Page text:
Roussinos reports for duty in 2018


December 27, 2023   7 mins

A decade ago, as a young war reporter for Vice News, I had the nagging feeling that one day I’d find my wizened older self, like an old NME journalist droning on about punk, reminiscing about the time when we brash millennial upstarts had the world of TV newsgathering at our feet. But I never expected it to be so soon.

The young get old and revolutions end up eating their own: and the death of the flagship Vice News Tonight show and drastic downsizing of the Vice News platform, just days after the closing of Buzzfeed News, heralds the closing of the era when the New York new media giants bestrode the news world like strutting conquerors. With the heavily indebted Vice empire reportedly circling on the edge of bankruptcy, and struggling to find a buyer, the media landscape of the 2010s already looks like history. As Ben Judah observed: “The early 2010s were a moment where Buzzfeed News and Vice News gave you the impression you didn’t have to do journalism like The New York Times or the BBC. Them shuttering is telling us, actually, there’s only the way they do it at The New York Times and the BBC.”

Back then, the world looked very different. When the Vice News channel launched on YouTube in 2014, its parent company’s reputation for achingly arch and semi-ironically offensive content aimed at jaded hipsters caused legacy broadcasters to scoff at the idea of their cocky, inexperienced journalists challenging them on their own turf. Within months, their laughter stopped: networks such as the BBC and CNN were now terrified that Vice held the key to the future of news. Vice News went where no one else would go, gaining access to the most difficult stories, and throwing itself into the thickest action with studied indifference. Young people, who had always been disregarded as news consumers, were enraptured by the hard-edged, thrilling content from the worst places on Earth; elderly execs and money men threw sponsorship at the company in an attempt to capture some of the magic for their own ailing brands. The future of news was young and online, and there was no going back.

Historians of the craft of newsgathering will record that Vice News changed the visual grammar of the medium. By marrying a cinematic visual style with the tempo and immediacy of breaking stories, and pioneering the use of handheld DSLR cameras, Vice News re-aestheticised TV news. And by having its young reporters talk casually to the audience, like friends, in the middle of the world’s worst chaos, the old world of buttoned-up correspondents stiffly lecturing the camera suddenly looked like a relic from the age of black and white. But while the big networks quickly learned to copy Vice’s style to the point it has become the norm, the fundamental challenge of all news broadcasting — how to make the most difficult and expensive content on Earth pay for itself — had still not been solved. In the end, it was all a mirage.

As is the nature of the trade, it was always a source of pride, and of glittering awards, to obtain better combat footage than anyone else: always getting closer to the action, dancing at the edge of death like a gladiator in the amphitheatre for the audience’s thrill and delectation. The highest word of praise from an exec was “gnarly”. But what neither fans nor critics of what they saw as our recklessness understood was that the “bang-bang” was merely a vehicle with which to smuggle in serious analytical reportage of poorly-understood conflicts and revolutions. Vice’s central insight was that if you framed the story right, and shot it well enough, you could persuade teens and early twentysomethings to watch in-depth explorations of Syrian rebel justice systems, or the intricacies of South Sudan’s civil war. Middle-aged execs from traditional networks had always claimed young people didn’t care about granular detail, or distant wars in Africa: but this (apart from stories about drugs) was always by far the most popular content, judging from YouTube views and comments. The audience never demands dumbing-down: viewers want nuance, shades of grey, and moral ambiguity. They want to see the world as it is, not as it ought to be.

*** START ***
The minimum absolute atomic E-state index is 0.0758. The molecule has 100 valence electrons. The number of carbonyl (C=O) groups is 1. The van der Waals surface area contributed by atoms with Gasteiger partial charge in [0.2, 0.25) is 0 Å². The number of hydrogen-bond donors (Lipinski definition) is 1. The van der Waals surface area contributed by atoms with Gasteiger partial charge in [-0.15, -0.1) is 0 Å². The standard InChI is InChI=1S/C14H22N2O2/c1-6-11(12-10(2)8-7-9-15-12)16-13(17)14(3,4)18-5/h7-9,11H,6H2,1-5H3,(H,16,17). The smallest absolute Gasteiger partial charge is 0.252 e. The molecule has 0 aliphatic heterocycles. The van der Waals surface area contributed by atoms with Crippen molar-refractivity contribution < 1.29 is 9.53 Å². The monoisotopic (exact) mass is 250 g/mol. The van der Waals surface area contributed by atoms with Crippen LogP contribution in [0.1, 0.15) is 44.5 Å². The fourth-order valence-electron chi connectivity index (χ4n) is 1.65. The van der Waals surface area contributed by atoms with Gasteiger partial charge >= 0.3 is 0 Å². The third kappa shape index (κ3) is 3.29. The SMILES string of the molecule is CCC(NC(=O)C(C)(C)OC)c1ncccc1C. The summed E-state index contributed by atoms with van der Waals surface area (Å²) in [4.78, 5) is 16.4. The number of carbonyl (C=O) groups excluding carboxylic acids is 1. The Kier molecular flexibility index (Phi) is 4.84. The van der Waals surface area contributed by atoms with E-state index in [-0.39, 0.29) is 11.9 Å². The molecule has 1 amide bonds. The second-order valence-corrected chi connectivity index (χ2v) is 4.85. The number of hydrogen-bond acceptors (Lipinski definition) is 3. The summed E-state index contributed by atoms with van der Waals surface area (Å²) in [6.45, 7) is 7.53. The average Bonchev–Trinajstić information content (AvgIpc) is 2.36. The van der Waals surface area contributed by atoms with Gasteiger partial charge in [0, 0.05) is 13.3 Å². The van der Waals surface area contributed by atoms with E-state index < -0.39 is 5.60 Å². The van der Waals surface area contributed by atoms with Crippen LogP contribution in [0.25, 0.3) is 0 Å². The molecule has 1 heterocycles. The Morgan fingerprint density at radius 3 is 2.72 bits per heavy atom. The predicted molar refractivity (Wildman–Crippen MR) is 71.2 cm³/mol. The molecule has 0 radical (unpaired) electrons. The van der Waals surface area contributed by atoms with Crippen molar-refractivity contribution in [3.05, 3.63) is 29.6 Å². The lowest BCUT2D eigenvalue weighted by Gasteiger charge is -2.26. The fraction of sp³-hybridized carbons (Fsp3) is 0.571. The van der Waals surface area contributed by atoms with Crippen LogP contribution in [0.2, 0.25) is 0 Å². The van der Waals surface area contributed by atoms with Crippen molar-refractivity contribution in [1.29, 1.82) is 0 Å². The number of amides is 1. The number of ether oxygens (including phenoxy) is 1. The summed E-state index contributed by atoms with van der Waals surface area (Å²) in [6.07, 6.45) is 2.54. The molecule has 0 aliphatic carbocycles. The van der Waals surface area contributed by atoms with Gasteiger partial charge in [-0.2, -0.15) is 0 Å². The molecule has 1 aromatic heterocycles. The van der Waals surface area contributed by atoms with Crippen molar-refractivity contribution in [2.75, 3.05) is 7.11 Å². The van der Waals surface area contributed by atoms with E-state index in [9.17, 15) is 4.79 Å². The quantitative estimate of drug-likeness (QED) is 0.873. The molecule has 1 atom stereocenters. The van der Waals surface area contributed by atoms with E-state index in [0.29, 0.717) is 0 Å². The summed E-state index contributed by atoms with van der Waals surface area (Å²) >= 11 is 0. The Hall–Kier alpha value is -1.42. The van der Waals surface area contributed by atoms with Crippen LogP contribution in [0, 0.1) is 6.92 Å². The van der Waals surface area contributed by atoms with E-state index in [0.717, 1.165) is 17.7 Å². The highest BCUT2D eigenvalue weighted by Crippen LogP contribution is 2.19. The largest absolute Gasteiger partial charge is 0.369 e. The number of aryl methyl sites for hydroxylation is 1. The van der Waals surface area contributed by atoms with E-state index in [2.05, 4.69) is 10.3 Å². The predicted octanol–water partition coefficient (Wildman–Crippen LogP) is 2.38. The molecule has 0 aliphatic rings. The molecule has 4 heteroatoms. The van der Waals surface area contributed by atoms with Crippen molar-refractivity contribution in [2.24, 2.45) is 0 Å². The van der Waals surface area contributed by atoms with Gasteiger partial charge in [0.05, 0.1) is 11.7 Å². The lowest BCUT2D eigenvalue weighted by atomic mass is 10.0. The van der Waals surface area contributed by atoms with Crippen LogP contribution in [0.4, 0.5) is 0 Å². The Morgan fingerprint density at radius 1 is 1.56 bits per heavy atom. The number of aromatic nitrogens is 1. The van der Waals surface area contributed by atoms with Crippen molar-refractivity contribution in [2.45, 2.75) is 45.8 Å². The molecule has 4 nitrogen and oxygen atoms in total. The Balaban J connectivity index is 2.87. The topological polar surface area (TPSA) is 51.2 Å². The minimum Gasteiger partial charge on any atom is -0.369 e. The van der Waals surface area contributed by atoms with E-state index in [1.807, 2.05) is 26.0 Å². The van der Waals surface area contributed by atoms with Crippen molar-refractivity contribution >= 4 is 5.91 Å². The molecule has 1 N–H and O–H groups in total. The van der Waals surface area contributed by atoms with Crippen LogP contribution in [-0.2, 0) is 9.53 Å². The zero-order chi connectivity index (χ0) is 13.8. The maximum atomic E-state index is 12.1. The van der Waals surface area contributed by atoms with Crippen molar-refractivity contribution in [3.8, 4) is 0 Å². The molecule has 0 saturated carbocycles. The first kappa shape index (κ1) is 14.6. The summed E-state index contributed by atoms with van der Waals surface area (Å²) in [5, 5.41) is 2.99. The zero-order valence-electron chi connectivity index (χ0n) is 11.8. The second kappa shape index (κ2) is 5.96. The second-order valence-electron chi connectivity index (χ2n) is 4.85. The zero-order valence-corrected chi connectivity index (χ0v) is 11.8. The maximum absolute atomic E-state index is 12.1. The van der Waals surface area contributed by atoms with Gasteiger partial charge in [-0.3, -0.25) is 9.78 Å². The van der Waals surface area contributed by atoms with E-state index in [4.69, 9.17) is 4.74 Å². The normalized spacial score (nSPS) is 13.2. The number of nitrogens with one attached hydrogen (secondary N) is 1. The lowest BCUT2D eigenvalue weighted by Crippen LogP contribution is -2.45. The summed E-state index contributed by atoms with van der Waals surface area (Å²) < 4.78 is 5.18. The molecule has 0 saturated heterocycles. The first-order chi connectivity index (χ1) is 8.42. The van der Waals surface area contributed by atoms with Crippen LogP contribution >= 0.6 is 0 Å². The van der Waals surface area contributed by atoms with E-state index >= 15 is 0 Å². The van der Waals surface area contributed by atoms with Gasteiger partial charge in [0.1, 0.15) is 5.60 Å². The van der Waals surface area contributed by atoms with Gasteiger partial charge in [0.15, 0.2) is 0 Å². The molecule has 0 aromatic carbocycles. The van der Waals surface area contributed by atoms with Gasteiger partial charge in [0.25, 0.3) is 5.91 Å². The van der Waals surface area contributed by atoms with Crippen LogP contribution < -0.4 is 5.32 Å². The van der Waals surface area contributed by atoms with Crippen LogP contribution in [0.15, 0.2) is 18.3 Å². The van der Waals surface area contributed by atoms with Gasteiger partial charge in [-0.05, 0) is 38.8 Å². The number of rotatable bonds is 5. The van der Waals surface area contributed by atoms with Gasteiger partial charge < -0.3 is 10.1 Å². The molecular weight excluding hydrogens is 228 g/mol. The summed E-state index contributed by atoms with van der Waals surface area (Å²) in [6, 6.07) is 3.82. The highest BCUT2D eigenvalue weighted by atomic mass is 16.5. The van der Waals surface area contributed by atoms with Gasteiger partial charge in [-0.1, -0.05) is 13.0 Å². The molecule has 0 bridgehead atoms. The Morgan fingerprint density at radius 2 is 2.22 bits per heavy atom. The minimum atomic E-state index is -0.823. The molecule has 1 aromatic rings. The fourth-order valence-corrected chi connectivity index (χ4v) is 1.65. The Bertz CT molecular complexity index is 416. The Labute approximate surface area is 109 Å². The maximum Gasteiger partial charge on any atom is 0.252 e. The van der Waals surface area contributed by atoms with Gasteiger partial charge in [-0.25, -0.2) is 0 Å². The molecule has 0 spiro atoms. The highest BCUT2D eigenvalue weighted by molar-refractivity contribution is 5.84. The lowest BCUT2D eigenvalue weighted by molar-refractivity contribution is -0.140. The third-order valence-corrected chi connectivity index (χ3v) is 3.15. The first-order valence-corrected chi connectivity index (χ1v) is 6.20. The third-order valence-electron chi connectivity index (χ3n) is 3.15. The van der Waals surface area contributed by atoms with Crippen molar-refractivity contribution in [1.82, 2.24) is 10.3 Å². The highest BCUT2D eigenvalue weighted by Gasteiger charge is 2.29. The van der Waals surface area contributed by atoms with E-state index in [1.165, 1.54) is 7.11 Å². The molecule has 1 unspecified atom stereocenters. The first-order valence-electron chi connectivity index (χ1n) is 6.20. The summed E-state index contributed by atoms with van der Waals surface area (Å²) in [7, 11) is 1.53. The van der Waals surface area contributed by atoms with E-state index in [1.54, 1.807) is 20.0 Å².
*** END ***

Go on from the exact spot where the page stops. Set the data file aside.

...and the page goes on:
While the rewards in the early days were mismatched to the risk, the degree of experience offered to young journalists was unrivalled, a huge draw to those with an adventurous streak. Journalists at the beginning of their careers were given access to stories the networks reserved for their hardened veterans, and repaid that trust with a fervid dedication to their craft. I was a green 31-year-old reporter when I started, with only the Libyan war, Tunisian revolution and a strange months-long sojourn with tribal rebels in Sudan under my belt. Vice gave me the freedom to follow the Malian army into bloody battle against jihadist rebels, experience the Egyptian coup from the Islamist side, return to Syria over and over again during the course of the war and follow the Isis story from their initially underplayed rise to their final desert gotterdammerung.

And like Isis, Vice was a 2010s phenomenon that wrongly thought it could take on the giants and win. Perhaps that strange kinship between the decade’s two great disruptors is why Vice News was the only Western network Isis let embed with them in Syria and Iraq. This isn’t as wild as it sounds — Isis watched us and we watched them. As the Syria reporter for years, focusing on Isis, I watched the terrorist group copy Vice’s style in their videos as Very Online Western millennials took over their output, syncing cinematic DSLR footage with hypnotic music and thrilling action sequences.